Metal Gear Solid: Peace Walker is new to me; I’d played the demo on my PSP but found the controls clunky. When you begin the game here, you’re actually presented with three control schemes: one based on MGS4 (which I picked), one based on Metal Gear Solid: Portable Ops, and one based Monster Hunter, of all things. So no matter how you want to play the game, you’re covered.

The controls are tight and add even more to the CQC system than was there before. You can now chain CQC moves against multiple enemies and throw enemies into each other, stunning both. If you’ve ever seen that cutscene in Metal Gear Solid 3 where Snake uses CQC to defeat six soldiers at once, rest assured that you can now pull stuff like that in gameplay. Edit: I didn’t know this when I first wrote this article, but there is actually an achievement/trophy for chaining six CQC takedowns in a row, which is freakin’ awesome.

The plot has been fascinating so far, because at this point Snake (now Big Boss) has abandoned all ideals of fighting for a country and now fights only for what he himself believes in. He commands a mercenary group called Militaires Sans Frontières (Soldiers Without Borders). He gets sucked into a conflict in Costa Rica that turns out to be a proxy war between the CIA and the KGB, and since I’m not done with the game yet I don’t know which side he’ll pick.

It’s clear, though, that this game is more about the formation of Outer Heaven, the independent military base created by Big Boss. And this isn’t just in the story. You build Outer Heaven yourself, directing the people under your command to focus on one aspect of the base or another – do you reduce research in order to make sure wounded soldiers get better faster? Which is more important, food or intel gathering? (That’s actually a valid question, since plentiful food means soldiers operate more efficiently.) This aspect of the game is interesting enough that my daughter Megan asked me, “Can I get a game with just this in it and without the sneaking around part?”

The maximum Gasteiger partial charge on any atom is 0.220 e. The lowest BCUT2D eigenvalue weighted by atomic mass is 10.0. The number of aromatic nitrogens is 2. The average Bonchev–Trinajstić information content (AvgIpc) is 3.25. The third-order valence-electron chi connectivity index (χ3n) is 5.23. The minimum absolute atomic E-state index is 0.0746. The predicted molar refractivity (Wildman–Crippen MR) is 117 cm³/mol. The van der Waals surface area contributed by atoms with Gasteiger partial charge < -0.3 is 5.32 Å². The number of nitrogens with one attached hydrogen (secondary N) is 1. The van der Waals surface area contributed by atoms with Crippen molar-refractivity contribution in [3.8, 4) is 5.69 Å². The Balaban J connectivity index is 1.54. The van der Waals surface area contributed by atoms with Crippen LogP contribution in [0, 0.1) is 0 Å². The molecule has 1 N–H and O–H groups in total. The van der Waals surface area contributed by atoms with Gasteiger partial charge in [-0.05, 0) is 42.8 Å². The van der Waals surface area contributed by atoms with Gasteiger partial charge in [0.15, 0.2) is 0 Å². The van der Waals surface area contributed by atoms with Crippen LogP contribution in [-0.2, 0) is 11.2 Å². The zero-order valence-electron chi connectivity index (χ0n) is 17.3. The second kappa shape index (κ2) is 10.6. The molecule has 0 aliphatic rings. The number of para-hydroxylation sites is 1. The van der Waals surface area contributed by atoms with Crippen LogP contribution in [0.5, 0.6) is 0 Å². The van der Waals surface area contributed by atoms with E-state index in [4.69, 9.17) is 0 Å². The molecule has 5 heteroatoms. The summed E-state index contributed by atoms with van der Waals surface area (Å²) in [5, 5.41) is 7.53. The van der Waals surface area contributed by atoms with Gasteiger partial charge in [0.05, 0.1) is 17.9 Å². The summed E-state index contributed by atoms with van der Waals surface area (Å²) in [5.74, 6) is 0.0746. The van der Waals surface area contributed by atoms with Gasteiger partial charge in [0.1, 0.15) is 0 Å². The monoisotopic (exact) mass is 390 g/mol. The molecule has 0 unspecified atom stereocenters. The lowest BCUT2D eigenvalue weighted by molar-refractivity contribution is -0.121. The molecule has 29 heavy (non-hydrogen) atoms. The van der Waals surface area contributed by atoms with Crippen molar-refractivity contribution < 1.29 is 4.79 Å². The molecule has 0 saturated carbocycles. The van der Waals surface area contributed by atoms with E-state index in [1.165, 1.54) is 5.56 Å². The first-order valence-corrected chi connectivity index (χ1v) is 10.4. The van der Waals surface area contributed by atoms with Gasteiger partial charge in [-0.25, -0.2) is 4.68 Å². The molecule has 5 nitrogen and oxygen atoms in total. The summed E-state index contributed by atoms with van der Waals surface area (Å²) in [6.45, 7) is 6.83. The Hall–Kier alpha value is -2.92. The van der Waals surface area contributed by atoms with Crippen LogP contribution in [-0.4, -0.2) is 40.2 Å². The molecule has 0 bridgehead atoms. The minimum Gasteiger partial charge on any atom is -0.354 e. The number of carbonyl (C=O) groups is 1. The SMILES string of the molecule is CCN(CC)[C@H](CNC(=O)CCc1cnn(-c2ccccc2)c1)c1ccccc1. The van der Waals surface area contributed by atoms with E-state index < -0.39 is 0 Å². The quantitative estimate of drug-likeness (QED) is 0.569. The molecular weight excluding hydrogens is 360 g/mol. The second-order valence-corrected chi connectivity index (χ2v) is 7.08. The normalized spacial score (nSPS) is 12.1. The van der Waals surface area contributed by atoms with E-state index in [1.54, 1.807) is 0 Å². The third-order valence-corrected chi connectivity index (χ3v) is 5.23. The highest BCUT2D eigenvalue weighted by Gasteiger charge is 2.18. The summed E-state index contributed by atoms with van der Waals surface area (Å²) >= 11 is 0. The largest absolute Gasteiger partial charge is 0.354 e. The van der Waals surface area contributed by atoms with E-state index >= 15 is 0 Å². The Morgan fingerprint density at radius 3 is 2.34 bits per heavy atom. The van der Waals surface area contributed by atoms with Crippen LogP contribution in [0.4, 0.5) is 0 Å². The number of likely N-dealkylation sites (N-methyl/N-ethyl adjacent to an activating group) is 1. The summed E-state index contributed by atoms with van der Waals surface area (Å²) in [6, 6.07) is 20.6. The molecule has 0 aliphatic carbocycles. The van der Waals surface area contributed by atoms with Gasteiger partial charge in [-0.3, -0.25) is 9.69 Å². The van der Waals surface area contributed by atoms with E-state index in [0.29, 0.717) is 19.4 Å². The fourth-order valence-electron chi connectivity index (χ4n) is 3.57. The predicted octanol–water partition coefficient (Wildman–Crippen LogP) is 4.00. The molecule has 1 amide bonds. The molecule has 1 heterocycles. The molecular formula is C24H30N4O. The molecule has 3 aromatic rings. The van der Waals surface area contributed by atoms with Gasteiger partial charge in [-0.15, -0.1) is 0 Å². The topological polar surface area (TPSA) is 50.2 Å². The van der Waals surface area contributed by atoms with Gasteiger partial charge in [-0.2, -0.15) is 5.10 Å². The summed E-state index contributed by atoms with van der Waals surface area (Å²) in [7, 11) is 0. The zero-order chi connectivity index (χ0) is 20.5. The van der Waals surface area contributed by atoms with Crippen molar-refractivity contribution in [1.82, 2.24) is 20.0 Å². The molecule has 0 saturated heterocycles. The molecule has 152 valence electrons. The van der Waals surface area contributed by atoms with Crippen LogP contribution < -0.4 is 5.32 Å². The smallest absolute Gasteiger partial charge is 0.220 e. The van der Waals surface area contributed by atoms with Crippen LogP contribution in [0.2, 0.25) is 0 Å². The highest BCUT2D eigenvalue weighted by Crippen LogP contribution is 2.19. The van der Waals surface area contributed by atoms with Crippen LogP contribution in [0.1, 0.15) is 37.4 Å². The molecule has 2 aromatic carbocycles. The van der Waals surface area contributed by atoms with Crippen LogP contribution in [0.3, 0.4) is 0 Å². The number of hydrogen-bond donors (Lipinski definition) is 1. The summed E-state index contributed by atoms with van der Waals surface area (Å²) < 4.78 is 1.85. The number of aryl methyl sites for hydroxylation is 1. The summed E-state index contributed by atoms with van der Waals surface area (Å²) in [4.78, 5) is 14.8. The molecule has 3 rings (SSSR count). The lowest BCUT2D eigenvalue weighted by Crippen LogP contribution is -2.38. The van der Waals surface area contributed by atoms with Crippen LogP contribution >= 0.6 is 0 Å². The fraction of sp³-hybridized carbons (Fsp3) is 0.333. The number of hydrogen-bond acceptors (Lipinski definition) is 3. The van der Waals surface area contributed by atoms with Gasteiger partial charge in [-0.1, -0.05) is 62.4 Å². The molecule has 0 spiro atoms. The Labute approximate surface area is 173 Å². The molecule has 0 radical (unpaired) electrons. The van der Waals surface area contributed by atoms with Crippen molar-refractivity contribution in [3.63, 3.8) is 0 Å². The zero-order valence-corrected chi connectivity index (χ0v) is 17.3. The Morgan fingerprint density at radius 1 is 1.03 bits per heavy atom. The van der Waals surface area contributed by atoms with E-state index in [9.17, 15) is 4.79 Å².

To save space on the original PSP disc, cutscenes were done using static images with some animation laid over them. They are artfully produced and professionally voiced – and I didn’t know Tara Strong and Grey Delisle could do Central American accents. The fact that they are not done in-engine does not detract from the game at all.

Quibbles? Well, the environments are small due to the limitations of the original PSP game. But they do get more interesting as the game progresses. The game tries to fit a whole bunch of information on the screen at once by writing text sideways; this combined with the blocky font used made me occasionally have to peer at the screen to figure out what it was saying.

Other than that, I’m having an absolute blast with this game – the addition of the new base building mechanic is well done. You can improve your base while on a mission (by, er, kidnapping talented enemy soldiers and getting them to work for you). And what you do on base affects your missions – upgrading your weapons and equipment will make missions easier. Thus, you can trade time for skill and I seem to recall saying in the past that this is a great mechanic to include in games. And as far as I know, nothing from the original PSP game was left out of this version.

Overall, for $40 you get five of the eight games that currently make up the Metal Gear canon (with Metal Gear Solid, Portable Ops and MGS4 being the missing games). And the ports are excellently done. If you played Metal Gear on the PS2 and miss it or if you’ve never tried it, I highly recommend this game.